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Re: how many hour walking each day

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  • francisco ramiro
    Thanks to you all for your replies, they are very insightful. This has made me think of other variables I hadn t in mind to rethink my itinerary, training
    Message 1 of 10 , Mar 26, 2013
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      Thanks to you all for your replies, they are very insightful. This has made me think of other variables I hadn't in mind to rethink my itinerary, training efforts and protection from injuries.

      Maybe I'll have to be slower. Still want to do keep the pace but it seems that it'll be best to do some testing.

      Again, thank you.

      --- In johnmuirtrail@yahoogroups.com, "Gail" <forgetwho@...> wrote:
      >
      > The best way I know to estimate this is to take long day hikes with a 30-pound pack on trails that have approximately the same rate of elevation gain as the days you are planning in the Sierra. For me, at the age of 69 (70 in June :-), I know that I walk an 18 min. mile on a city sidewalk, a 36 min. mile on a flat trail, and a 45 min. mile on a trail with moderate gain.
      >
      > I'm not dealing in my training hikes here with high altitude, though. My memory of the one time I climbed Whitney - in 1980 - is that I took one resting breath for each two steps - even though I was well acclimated by the time I got to Whitney (I'd gone in over Kearsarge and Forester Passes, not up from Whitney Portal). For the highest elevations I'll probably allow at least an hour per mile.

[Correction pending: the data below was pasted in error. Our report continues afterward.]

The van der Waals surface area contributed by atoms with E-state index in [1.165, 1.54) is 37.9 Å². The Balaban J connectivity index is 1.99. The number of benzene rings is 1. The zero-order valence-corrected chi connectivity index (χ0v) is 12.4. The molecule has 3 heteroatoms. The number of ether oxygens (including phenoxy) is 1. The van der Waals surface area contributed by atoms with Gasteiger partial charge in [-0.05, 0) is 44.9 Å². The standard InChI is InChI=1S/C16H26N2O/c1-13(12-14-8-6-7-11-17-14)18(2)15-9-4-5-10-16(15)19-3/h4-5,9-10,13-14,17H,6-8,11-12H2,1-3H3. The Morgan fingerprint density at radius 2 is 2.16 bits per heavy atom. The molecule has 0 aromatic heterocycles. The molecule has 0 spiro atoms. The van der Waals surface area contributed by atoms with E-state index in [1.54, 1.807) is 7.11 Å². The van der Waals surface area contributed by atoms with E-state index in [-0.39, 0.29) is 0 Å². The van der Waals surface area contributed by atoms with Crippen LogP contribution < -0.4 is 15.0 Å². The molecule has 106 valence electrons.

>
      > Anyway, these are some of the variables - "city" walking speed vs. steepness of the trail, pack weight, elevation gain, altitude - to consider. (Also your endurance - that's why the day hikes should be long.) You can easily time yourself by practicing on trails of known distance and elevation gain with a pack. (I like to pack my pack for dayhikes with the actual stuff I'll be taking on my trip, or most of it, not just equivalent weight, because I want to see what the load feels like distributed that way.)
      >
      > But this is not a science. I'm much slower in the heat than not, and it's going to be hotter on my trip than it is for me in training. The trail will be much rockier above the tree line in the Sierra than it is for me here in training. And then there will be stream crossings...etc. So be conservative in your estimate.
      >
      > --- In johnmuirtrail@yahoogroups.com, John Ladd <johnladd@> wrote:
      > >
      > > I suggest you plan for 1.5 mph until you learn that you can go faster.
      > >
      > > I find I go about 2 mph on flats and downhills with the actual degree of
      > > slope not making much difference. (Really steep trails slow me down, but
      > > the JMT is rarely that steep). On upslopes, I climb about 600 feet per
      > > hour, which works out to a bit better than 1 mph.
      > >
      > > Of course, lots of people are faster. Hiking too fast per hour, however,
      > > can lead to lower miles per day, because it is harder to maintain the speed.
      > >
      > > I also agree that a sustained pace of 3 mph on the flat without a pack
      > > probably implies about 1.5 mph in the Sierra with a pack.
      > >
      > > John Curran Ladd
      > > 1616 Castro Street
      > > San Francisco, CA 94114-3707
      > > 415-648-9279
      > >
      > >
      > > On Mon, Mar 25, 2013 at 5:46 PM, francisco ramiro <fcoinfante@>wrote:
      > >
      > > > **
      > > >
      > > >
      > > > Hello,
      > > >
      > > > I want to finish the trail in 16 days so the daily target is to walk at
      > > > least 15 miles .
      > > > From your experience, how many hours will it take to do a walk for about
      > > > 15 miles everyday?I want to preparemy self for it.
      > > >
      > > >
      > > >
      > >
      >
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